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By Barbara O’Neill, Ph.D., CFP®
Martie Gillen, Ph.D., MBA, AFC®, CFLE

Personal finance research informs high-quality financial education briefings, publications, and 1:1 financial counseling with clients. Below are the findings and implications from three recent studies:

Inflation and Financial Stress

A study by the Employee Benefit Research Institute found that high rates of inflation in 2022 appeared to have impacted worker attitudes toward their financial well-being. Between 2021 and 2022, an increasing percentage of workers reported concern about their financial well-being and that they were less prepared for unexpected financial events and increasingly stressed about their financial future. Paying monthly bills was the top concern of workers struggling to manage multiple financial priorities.

    • Implications: Findings of this study indicate “slippage” in the self-reported financial status of U.S. households in 2022. For example, 80% of employees described their level of debt as a major or minor problem in 2022, up from 65% in 2021. Perhaps this is because expanded tax credits and stimulus money available in 2020-2021 were not available. The results indicated that more people are struggling financially and need help with basic money management skills.

Longevity Illiteracy

A George Washington University/TIAA Institute study found more than half of U.S. adults don’t know how long people generally live in retirement. Given their possible longevity, this could result in them failing to save enough money to last their lifetime. The longevity literacy of women was greater than men with 43% demonstrating strong longevity knowledge compared to 32% of men. On average, at age 60, men may live another 22 years and women, 25 years longer.

    • Implications: A good understanding of life expectancy is necessary for people to make accurate retirement savings calculations. Life expectancy can have a greater impact than even record-high inflation on how long retirement savings will last. Once people become aware that they could live a long life, they also need to learn strategies to deal with possibly living long (e.g., catch-up contributions and delayed Social Security benefits).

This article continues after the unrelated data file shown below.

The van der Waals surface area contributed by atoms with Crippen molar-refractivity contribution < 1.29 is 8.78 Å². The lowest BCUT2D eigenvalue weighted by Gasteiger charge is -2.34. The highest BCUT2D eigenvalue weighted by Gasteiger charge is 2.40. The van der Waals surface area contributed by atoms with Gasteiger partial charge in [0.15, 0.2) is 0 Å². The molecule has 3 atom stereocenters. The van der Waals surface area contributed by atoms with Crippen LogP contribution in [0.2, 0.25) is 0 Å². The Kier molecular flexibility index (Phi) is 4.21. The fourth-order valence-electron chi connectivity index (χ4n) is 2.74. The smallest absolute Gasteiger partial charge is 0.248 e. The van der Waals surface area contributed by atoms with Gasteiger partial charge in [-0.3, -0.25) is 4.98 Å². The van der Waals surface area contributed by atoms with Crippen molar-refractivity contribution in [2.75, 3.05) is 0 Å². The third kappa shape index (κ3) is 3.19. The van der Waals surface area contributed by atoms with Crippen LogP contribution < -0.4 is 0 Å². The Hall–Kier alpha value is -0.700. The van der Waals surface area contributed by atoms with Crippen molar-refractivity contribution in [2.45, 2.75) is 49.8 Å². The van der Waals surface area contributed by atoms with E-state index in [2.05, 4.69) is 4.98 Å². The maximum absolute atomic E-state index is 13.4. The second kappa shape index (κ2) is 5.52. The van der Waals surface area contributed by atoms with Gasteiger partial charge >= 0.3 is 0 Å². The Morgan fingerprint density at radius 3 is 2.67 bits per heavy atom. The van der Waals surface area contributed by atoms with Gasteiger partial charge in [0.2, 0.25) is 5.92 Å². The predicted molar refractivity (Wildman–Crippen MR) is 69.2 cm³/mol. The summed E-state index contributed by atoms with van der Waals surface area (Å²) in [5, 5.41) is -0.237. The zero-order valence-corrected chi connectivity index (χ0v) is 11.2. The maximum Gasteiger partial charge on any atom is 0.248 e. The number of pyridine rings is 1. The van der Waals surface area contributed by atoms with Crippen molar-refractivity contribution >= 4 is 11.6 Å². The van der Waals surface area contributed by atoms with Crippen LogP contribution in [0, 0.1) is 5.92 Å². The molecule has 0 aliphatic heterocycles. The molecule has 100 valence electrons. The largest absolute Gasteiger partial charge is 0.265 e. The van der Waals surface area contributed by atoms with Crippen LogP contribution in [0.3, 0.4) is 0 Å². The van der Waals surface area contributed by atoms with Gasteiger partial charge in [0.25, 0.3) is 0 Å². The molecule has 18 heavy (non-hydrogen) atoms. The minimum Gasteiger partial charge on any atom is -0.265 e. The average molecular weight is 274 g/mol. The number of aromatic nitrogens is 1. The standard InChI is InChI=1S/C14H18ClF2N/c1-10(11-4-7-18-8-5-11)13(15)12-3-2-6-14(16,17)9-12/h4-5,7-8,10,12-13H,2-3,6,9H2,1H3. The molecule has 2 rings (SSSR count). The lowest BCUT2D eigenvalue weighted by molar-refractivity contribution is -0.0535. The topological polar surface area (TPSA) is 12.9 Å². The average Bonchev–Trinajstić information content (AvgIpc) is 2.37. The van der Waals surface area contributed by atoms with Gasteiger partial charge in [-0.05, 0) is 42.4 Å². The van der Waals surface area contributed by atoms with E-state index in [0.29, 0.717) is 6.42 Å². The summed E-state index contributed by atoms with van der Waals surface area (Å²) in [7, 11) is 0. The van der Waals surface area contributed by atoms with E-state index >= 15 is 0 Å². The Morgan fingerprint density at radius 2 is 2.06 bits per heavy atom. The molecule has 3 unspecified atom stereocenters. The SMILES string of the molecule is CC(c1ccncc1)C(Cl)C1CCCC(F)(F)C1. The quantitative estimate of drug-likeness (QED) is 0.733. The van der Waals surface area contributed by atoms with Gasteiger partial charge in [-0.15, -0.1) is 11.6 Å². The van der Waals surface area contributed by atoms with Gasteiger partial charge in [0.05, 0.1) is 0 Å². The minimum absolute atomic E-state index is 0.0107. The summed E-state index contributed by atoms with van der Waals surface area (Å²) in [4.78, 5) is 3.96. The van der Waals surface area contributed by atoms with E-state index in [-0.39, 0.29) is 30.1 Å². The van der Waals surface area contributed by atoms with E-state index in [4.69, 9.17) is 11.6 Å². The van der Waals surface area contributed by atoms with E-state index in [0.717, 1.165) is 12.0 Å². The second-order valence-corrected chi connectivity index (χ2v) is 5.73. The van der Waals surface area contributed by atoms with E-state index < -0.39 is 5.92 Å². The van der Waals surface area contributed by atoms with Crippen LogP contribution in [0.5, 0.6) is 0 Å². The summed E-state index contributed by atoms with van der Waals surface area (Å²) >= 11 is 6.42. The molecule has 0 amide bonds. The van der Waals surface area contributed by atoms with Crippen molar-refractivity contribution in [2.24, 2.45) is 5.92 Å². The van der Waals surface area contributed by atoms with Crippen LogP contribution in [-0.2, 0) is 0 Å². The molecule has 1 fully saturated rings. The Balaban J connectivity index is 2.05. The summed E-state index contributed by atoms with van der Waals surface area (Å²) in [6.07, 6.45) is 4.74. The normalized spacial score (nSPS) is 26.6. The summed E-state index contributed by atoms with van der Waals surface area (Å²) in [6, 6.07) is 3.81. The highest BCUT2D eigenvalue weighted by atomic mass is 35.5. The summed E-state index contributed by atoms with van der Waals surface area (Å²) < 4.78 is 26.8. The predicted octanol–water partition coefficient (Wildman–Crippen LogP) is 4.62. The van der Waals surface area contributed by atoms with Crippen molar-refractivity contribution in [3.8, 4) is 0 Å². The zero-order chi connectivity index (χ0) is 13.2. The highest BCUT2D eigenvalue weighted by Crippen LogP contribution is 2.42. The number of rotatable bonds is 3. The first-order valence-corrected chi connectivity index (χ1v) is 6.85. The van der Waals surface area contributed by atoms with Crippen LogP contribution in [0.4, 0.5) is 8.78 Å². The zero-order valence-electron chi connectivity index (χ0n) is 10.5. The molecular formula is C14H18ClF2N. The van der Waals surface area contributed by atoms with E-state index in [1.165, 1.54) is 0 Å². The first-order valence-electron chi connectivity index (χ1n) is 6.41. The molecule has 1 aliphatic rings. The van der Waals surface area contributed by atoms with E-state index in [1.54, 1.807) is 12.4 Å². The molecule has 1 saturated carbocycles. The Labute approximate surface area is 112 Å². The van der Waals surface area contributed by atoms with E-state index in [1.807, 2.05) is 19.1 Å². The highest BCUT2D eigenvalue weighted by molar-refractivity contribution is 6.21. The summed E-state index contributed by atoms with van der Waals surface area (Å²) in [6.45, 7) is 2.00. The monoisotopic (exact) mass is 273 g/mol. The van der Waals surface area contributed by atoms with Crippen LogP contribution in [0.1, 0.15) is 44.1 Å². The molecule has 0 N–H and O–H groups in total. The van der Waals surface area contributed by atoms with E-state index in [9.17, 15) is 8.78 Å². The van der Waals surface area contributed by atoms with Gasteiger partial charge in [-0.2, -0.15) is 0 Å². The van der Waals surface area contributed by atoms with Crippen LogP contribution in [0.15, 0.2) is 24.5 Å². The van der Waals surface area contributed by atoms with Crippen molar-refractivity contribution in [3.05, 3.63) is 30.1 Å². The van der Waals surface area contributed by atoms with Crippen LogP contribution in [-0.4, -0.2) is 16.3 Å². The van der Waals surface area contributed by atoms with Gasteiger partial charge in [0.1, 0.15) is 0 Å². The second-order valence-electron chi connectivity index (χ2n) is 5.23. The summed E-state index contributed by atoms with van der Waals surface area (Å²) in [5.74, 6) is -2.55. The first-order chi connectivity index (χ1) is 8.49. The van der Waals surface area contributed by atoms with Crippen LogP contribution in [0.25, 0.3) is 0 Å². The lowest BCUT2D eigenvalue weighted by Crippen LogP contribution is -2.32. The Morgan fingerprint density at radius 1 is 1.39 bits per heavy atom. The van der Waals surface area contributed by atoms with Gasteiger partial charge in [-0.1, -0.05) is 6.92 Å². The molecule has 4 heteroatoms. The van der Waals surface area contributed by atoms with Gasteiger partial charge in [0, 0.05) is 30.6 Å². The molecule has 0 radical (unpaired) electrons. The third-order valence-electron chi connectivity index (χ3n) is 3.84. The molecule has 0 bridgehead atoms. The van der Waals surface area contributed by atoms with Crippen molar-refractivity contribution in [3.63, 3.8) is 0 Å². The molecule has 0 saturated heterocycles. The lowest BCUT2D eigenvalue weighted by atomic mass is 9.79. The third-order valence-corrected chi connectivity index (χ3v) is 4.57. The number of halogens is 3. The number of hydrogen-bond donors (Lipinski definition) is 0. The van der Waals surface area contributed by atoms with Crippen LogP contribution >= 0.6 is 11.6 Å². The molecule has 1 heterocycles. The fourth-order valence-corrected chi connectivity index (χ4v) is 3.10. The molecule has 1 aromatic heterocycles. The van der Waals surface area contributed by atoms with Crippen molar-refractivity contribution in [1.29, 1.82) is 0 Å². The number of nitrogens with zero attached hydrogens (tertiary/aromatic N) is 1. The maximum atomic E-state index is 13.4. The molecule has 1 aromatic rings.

Financial Advice-Seeking

Ludwig et al. conducted a cross-racial examination of factors associated with advice-seeking behavior using data from the 2019 Survey of Consumer Finances. They found that Black respondents were less likely than White respondents to utilize a professional for investment decisions. Rather, they were more likely to seek out a non-professional information source. Income, education, age, and financial literacy were statistically significant and positively associated with financial advice-seeking.

    • Implications: Study results indicate that levels of trust and preferred communication methods for seeking advice may vary among different races and that race plays an important role in financial advisor utilization. Those interested in increasing outreach to Black households should understand advice-seeking preferences through a race/ethnicity lens and perhaps use less traditional channels (e.g., podcasts, online chat groups) and referrals by Black clients.

Employee Benefit Research Institute (2023). Inflation taking its toll on worker financial well-being. EBRI Fast Facts. 

Epperson, S. Life expectancy can have a greater impact than even record inflation on how long your retirement savings will last. CNBC. 

Yakoboski, P.J., Lusardi, A., & Hasler. A. (2023). Financial literacy, longevity literacy, and retirement readiness. TIAA Institute and GFLEC. 

Ludwig, E.T., Heckman, S.J., & McCoy, M. (2023). The influence of risk, financial literacy, and trust on financial advice-seeking behavior in a cross-racial examination. Journal of Financial Planning, 36(2), 68-84. 

Photo by Mohammad Danish from Pexels